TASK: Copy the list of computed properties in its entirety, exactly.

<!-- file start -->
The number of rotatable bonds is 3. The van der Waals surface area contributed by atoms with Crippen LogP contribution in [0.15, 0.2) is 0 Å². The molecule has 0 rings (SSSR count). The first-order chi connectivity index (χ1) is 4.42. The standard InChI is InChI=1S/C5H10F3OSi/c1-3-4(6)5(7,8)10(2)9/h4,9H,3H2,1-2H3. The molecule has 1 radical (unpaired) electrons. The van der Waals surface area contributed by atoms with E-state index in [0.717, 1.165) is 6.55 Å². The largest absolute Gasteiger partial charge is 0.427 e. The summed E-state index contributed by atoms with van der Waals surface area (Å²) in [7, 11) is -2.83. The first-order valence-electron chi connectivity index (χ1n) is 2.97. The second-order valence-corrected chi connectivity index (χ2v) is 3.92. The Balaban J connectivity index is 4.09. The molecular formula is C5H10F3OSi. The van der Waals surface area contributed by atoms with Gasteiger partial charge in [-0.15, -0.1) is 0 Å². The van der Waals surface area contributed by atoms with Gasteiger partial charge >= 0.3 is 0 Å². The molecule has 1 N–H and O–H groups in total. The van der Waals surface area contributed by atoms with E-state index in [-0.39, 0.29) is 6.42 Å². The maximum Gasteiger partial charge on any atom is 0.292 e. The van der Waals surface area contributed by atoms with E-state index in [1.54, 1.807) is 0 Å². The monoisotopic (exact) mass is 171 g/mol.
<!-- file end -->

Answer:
The number of rotatable bonds is 3. The van der Waals surface area contributed by atoms with Crippen LogP contribution in [0.15, 0.2) is 0 Å². The molecule has 0 rings (SSSR count). The first-order chi connectivity index (χ1) is 4.42. The standard InChI is InChI=1S/C5H10F3OSi/c1-3-4(6)5(7,8)10(2)9/h4,9H,3H2,1-2H3. The molecule has 1 radical (unpaired) electrons. The van der Waals surface area contributed by atoms with E-state index in [0.717, 1.165) is 6.55 Å². The largest absolute Gasteiger partial charge is 0.427 e. The summed E-state index contributed by atoms with van der Waals surface area (Å²) in [7, 11) is -2.83. The first-order valence-electron chi connectivity index (χ1n) is 2.97. The second-order valence-corrected chi connectivity index (χ2v) is 3.92. The Balaban J connectivity index is 4.09. The molecular formula is C5H10F3OSi. The van der Waals surface area contributed by atoms with Gasteiger partial charge in [-0.15, -0.1) is 0 Å². The van der Waals surface area contributed by atoms with Gasteiger partial charge >= 0.3 is 0 Å². The molecule has 1 N–H and O–H groups in total. The van der Waals surface area contributed by atoms with E-state index in [-0.39, 0.29) is 6.42 Å². The maximum Gasteiger partial charge on any atom is 0.292 e. The van der Waals surface area contributed by atoms with E-state index in [1.54, 1.807) is 0 Å². The monoisotopic (exact) mass is 171 g/mol.